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Dr. Esam Omeish, the U.S.-based director of the Libyan Emergency Task Force that was set up during the revolution, briefed Mr. Stevens before he commenced his diplomatic duties in Tripoli and met him again on a visit to Libya less than two weeks ago.

The two discussed the nature of democracy in Libya, and Mr. Stevens proudly showed his visitor the new consular section he had inaugurated just days earlier.

“I enjoyed his zeal and enthusiasm for what was happening in Libya,” Dr. Omeish said.

Dr. Omeish, chief of general surgery at Inova Alexandria Hospital since 2006, added that with Mr. Stevens‘ death he had lost a friend.

“To me his death is shocking on so many levels,” he added.

The Bush administration appointed Mr. Stevens as the deputy chief of mission in Libya in 2007, a position he held until 2009 when he returned to Washington on other assignments.

Passionate about Libya

It was his role as the U.S. envoy to the rebels, from March to November of last year, that Mr. Stevens seemed to relish the most.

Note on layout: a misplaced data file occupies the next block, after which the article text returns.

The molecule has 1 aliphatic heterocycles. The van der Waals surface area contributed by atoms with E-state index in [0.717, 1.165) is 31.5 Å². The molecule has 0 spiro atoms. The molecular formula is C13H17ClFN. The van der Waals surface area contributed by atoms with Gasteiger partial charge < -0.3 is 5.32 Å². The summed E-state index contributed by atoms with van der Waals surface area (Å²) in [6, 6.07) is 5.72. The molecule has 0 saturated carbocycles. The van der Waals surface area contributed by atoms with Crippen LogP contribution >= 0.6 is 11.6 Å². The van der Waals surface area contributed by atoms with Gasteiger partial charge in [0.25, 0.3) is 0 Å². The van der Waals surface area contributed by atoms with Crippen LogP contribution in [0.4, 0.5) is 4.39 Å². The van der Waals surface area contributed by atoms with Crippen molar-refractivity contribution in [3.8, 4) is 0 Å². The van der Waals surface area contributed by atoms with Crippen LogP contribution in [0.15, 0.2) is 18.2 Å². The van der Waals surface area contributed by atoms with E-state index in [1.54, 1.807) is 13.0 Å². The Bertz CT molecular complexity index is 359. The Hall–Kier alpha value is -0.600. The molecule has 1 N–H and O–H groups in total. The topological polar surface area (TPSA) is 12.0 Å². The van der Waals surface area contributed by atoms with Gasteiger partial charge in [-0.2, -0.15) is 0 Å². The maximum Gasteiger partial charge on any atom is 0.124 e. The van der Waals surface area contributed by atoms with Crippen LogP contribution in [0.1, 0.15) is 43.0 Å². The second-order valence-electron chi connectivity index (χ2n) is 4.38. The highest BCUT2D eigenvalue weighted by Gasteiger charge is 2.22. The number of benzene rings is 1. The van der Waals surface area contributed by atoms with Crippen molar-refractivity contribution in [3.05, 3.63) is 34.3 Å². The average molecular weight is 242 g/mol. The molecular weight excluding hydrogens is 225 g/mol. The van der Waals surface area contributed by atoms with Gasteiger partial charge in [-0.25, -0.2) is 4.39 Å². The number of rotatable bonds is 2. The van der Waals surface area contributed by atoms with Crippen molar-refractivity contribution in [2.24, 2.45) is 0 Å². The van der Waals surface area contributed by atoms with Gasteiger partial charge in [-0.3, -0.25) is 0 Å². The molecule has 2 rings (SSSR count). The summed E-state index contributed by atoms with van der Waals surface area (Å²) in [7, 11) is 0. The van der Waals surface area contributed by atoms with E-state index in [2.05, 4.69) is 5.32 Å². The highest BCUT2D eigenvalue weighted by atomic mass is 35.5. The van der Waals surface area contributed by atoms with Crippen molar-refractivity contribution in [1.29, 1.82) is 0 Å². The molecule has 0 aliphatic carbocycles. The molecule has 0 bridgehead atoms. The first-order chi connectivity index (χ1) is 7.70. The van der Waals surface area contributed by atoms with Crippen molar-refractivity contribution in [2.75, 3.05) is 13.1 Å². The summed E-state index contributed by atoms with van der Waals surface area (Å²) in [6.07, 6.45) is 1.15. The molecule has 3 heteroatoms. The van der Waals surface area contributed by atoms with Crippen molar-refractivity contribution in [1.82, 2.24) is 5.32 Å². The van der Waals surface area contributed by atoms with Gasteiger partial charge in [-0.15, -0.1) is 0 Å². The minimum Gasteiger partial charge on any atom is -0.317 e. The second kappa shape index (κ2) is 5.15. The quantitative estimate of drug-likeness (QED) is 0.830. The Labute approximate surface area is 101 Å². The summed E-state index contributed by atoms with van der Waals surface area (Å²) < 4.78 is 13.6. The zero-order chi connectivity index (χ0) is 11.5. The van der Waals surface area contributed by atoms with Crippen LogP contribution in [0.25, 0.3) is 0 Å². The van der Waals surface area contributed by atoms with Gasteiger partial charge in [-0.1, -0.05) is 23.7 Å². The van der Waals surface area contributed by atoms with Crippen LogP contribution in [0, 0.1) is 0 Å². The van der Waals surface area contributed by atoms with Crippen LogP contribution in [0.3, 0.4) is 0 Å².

He recalled that assignment with passion in remarks to the Senate Foreign Relations Committee at his confirmation hearing in March.

“It was a time of great excitement as the Libyan people first experienced freedom,” he said. “But it was also a time of significant trepidation for what might come next.”

He cited the need to consolidate control over militias as one of the many challenges the new government in Tripoli had to deal with.

“It is clearly in the U.S. interest to see Libya become a stable and prosperous democracy. … It would also serve as a powerful example to others in the region who are struggling to achieve their own democratic aspirations,” he added.

He also noted the “tremendous goodwill” for the United States in Libya.

“Libyans recognize the key role the United States played in building international support for their uprising against Gadhafi. I saw this gratitude frequently over the months I served in Benghazi — from our engagements with the revolution’s leadership to our early work with civil society and new media organizations,” he added.

Remorse and sorrow

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